A rabbit polyclonal antibody was designed against the C-terminus of human NNAT (Zymed/Invitrogen, Carlsbad, CA, USA), used to stain 5-μm sections of formalin-fixed, paraffin-embedded MBs, normal cerebella, and normal white matter at a dilution of 1:100, and visualized by the chromagen diaminobenzidine.8
Cytoplasmic extracts were made using the NE-PER Nuclear and Cytoplasmic Extraction Reagent Kit (Pierce, Rockford, IL, USA) following the manufacturer’s instructions. Twenty micrograms of protein were heated for 5 min with 2.5% β-mercaptoethanol/lithium dodecyl sulfate sample buffer (Invitrogen, Carlsbad, CA, USA) and loaded onto a 4%–12% NuPAGE Bis-Tris gel (Invitrogen). The gel was transferred to a polyvinyl difluoride membrane and probed according to standard procedures using the anti-NNAT antibody described above at a dilution of 1:400. Signals were visualized by the Pico SuperSignal chemiluminescent system (Pierce).
The two splice forms of NNAT, α (Mammalian Gene Collection clone; National Institutes of Health, http://mgc.nci.nih.gov/) and β (cloned by PCR), were each cloned into the retroviral vector pLNCX2 (Clontech, Mountain View, CA, USA). Briefly, both constructs and a control vector containing alkaline phosphatase (pLAPSN) were transfected separately into the ecotropic packaging cell line QNX. Supernatants from these cultures were then used to infect the amphotrophic packaging cell line PT-67. Subsequent supernatants were collected from PT-67+NNATα, PT-67+NNATβ, and PT-67+pLAPSN to infect MCD-1 and UW228 cells, resulting in four daughter cell lines (pLAPSN, NNATα, NNATβ, and NNATα+β) for each cell line. All infected cultures of PT-67, MCD-1, and UW228 cells were subsequently placed under selection by G418 antibiotic (1 μg/ml) to select stable virus producers. Expression of NNAT transcript and protein was confirmed by reverse transcriptase (RT)-PCR and Western blotting, respectively (data not shown).
To determine the effects of the different splice forms on the cell cycle, flow cytometry was performed. For each of the four daughter cell lines of MCD-1 and UW228 (described above), 1 × 106 cells were counted, washed twice with phosphate-buffered saline (PBS), fixed overnight in 70% ethanol at 4°C, stained with 1 ml propidium iodide (PI) mix (5 μg/ml PI in PBS, 20 μg/ml RNase A, 0.1% Triton X-100),9 and then analyzed by flow cytometry. For continuous monitoring of D283Med cells postelectroporation, alamarBlue (Invitrogen) was used according to the manufacturer’s instructions. Proliferation rates for the various infections were analyzed by Cell Counting Kit 8 (CCK-8; Alexis Biochemical Corp., Lausen, Switzerland) according to the manufacturer’s instructions.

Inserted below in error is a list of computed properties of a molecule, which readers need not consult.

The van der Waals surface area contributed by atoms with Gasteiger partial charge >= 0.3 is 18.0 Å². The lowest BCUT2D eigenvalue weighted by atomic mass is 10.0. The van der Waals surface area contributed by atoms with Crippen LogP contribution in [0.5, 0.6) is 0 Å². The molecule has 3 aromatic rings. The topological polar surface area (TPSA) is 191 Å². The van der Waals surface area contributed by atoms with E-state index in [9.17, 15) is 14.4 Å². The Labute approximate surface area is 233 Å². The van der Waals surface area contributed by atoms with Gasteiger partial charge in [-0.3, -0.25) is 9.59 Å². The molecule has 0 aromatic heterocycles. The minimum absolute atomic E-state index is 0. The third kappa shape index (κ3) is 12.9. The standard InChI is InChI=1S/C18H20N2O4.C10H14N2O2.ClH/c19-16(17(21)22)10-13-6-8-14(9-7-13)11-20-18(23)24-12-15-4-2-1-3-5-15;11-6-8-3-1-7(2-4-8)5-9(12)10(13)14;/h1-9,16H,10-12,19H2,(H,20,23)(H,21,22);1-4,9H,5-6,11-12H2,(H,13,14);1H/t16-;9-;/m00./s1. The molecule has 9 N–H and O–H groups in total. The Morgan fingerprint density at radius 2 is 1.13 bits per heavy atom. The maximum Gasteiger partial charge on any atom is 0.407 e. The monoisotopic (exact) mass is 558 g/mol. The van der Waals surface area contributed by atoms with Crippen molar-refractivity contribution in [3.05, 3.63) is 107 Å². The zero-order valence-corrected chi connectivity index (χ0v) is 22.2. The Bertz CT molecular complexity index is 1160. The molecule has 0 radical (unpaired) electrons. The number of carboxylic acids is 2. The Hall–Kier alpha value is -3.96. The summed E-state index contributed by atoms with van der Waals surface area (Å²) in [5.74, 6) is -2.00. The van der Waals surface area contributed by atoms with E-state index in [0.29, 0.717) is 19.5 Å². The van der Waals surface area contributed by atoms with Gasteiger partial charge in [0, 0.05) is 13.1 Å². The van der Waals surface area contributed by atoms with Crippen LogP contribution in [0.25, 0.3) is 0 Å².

Anchorage-independent growth was assayed by plating 1 × 103 cells/ml of each of the daughter cell lines of MCD-1 and UW228 in 0.4% agar on a 0.8% agar base. Six weeks after the initial seeding, colonies were counted using a scored eyepiece.
Four million UW228-pLAPSN, UW228-NNATα+β, MCD1-pLAPSN, or MCD1-NNATα+β cells were injected in an equal volume of reduced-growth-factor Matrigel (BD Biosciences, San Jose, CA, USA) in a total volume of 200 μl subcutaneously in the flanks of 8-week-old female athymic nude mice (National Cancer Institute, Frederick, MD, USA). Eight weeks after injection, animals were sacrificed and any tumorlike tissue at the injection site was collected, fixed in 10% formalin for 24 h followed by 70% ethanol, and embedded in paraffin. Samples were sectioned at 5 μm, stained with hematoxylin and eosin per standard histopathological technique, and analyzed by a neuropathologist (C.G.E.).
To identify pathways potentially regulated by NNAT overexpression, we used two different programs, Web-Gestalt10 (Vanderbilt University; http://bioinfo.vanderbilt.edu/webgestalt) and Bibliosphere Pathway Analysis (Genomatix, Munich, Germany) to analyze the SAGE data. Both programs organize genes based on Gene Ontology categories, Biocarta pathways, or Kyoto Encyclopedia of Genes and Genomes (KEGG) biochemical pathways. The WebGestalt program performs a ratio of enrichment (R) calculation as well as the p-value calculation associated with this ratio when the input list is compared to a reference human set. The version of the Bibliosphere Pathway Analysis program we used identifies pathways and networks of pathways by literature mining.